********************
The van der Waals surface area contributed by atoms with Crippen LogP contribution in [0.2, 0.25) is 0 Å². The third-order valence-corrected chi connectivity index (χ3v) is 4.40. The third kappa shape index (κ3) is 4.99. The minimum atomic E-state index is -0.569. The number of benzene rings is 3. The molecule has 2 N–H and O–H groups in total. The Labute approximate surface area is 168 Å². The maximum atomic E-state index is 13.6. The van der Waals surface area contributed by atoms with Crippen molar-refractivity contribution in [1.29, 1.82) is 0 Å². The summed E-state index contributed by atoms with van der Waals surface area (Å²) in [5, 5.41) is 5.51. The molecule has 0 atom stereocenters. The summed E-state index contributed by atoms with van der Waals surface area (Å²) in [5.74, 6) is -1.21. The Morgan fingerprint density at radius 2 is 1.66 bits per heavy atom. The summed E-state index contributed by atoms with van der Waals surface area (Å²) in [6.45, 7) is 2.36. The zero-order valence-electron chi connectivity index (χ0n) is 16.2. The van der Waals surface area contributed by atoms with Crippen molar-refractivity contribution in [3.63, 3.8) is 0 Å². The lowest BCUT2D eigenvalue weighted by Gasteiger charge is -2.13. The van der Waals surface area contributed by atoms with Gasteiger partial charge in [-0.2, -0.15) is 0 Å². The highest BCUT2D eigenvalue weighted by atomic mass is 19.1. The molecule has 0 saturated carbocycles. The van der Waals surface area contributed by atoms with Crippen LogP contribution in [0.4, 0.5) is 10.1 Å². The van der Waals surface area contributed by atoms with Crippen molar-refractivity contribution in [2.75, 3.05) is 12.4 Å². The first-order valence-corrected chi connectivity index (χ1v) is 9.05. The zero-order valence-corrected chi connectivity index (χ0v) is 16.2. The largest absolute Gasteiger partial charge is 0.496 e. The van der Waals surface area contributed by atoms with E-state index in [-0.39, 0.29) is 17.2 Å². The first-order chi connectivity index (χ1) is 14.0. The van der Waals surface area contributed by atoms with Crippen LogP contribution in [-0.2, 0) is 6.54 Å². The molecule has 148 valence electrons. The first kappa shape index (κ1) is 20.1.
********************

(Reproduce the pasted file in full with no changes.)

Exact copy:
The van der Waals surface area contributed by atoms with Crippen LogP contribution in [0.2, 0.25) is 0 Å². The third-order valence-corrected chi connectivity index (χ3v) is 4.40. The third kappa shape index (κ3) is 4.99. The minimum atomic E-state index is -0.569. The number of benzene rings is 3. The molecule has 2 N–H and O–H groups in total. The Labute approximate surface area is 168 Å². The maximum atomic E-state index is 13.6. The van der Waals surface area contributed by atoms with Crippen molar-refractivity contribution in [1.29, 1.82) is 0 Å². The summed E-state index contributed by atoms with van der Waals surface area (Å²) in [5, 5.41) is 5.51. The molecule has 0 atom stereocenters. The summed E-state index contributed by atoms with van der Waals surface area (Å²) in [5.74, 6) is -1.21. The Morgan fingerprint density at radius 2 is 1.66 bits per heavy atom. The summed E-state index contributed by atoms with van der Waals surface area (Å²) in [6.45, 7) is 2.36. The zero-order valence-electron chi connectivity index (χ0n) is 16.2. The van der Waals surface area contributed by atoms with Crippen molar-refractivity contribution in [3.63, 3.8) is 0 Å². The lowest BCUT2D eigenvalue weighted by Gasteiger charge is -2.13. The van der Waals surface area contributed by atoms with Gasteiger partial charge in [-0.2, -0.15) is 0 Å². The highest BCUT2D eigenvalue weighted by atomic mass is 19.1. The molecule has 0 saturated carbocycles. The van der Waals surface area contributed by atoms with Crippen LogP contribution in [0.4, 0.5) is 10.1 Å². The van der Waals surface area contributed by atoms with Crippen molar-refractivity contribution in [2.75, 3.05) is 12.4 Å². The first-order valence-corrected chi connectivity index (χ1v) is 9.05. The zero-order valence-corrected chi connectivity index (χ0v) is 16.2. The largest absolute Gasteiger partial charge is 0.496 e. The van der Waals surface area contributed by atoms with E-state index in [-0.39, 0.29) is 17.2 Å². The first-order chi connectivity index (χ1) is 14.0. The van der Waals surface area contributed by atoms with Crippen LogP contribution in [-0.2, 0) is 6.54 Å². The molecule has 148 valence electrons. The first kappa shape index (κ1) is 20.1.